China’s newly established leadership in the field of state-owned enterprises has been the highlight of the domain of the international economy. Michael Wines published a report in the New York Times commenting on this leadership, its start, its results and its effects on the operations of the private sector.
China’s interest in the private sector business seemed to fade as a direct consequence of the global recession, when prices kept on increasing and decreasing without warning for more than 2 successive years. As a result, the economy could not maintain a stable ground to protect the consumers.
129 of the state-owned Companies took control over chief industries in the economy of China, such as mining, power generation and transportation. Some of these Companies tried to compete on a higher level in the auto market, yet not all of them succeeded. As a result, the Government gave orders that these ‘weak’ Companies would be merged with other Companies, which proved adequate in the competition. Consequently, the Chinese auto manufacture business maintained its solid position in the market.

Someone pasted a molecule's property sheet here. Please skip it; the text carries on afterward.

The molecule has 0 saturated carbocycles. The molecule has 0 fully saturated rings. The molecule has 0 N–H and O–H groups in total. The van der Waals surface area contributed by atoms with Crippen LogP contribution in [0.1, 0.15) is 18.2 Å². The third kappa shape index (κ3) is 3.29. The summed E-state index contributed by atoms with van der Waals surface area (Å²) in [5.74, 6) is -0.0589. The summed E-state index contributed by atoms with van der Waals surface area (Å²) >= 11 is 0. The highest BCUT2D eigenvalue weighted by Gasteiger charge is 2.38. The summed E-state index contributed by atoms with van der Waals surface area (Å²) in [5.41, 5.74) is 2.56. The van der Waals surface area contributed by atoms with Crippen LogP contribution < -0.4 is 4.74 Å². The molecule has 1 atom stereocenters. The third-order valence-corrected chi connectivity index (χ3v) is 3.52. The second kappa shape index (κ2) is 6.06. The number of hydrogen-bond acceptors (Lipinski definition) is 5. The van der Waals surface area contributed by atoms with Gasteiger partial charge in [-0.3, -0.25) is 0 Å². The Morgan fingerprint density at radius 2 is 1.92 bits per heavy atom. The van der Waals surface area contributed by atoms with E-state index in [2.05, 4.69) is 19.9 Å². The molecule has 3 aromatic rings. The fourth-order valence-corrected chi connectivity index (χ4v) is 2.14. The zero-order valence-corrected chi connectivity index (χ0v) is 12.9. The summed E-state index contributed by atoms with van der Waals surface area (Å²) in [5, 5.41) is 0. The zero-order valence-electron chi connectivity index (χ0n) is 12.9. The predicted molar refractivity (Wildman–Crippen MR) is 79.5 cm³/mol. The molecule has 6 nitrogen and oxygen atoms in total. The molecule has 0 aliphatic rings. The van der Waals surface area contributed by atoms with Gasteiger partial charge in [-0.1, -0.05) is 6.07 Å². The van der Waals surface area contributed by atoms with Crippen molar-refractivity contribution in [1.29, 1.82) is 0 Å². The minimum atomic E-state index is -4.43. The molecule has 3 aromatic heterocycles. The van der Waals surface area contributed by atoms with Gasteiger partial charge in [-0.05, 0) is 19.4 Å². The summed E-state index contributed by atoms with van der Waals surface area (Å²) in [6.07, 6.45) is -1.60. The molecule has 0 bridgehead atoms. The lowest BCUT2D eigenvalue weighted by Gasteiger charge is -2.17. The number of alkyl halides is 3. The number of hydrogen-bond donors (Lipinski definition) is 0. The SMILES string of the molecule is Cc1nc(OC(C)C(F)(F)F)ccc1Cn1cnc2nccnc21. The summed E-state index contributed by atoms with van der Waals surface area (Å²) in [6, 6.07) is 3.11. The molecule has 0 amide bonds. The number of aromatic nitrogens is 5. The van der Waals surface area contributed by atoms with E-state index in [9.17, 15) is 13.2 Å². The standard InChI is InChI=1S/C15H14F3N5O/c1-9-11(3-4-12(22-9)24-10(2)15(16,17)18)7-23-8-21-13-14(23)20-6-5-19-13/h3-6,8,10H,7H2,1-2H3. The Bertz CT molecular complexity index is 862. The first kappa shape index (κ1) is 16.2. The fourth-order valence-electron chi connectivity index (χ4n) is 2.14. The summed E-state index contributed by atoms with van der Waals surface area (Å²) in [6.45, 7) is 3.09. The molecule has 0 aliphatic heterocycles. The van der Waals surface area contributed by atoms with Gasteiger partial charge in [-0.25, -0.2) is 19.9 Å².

The Prime Minister of China, Wen Jiabao, has previously promoted for that move in his address last March. He said, “The socialist system’s advantages enabled us to make decisions efficiently, organize effectively and concentrate resources to accomplish large undertaking”.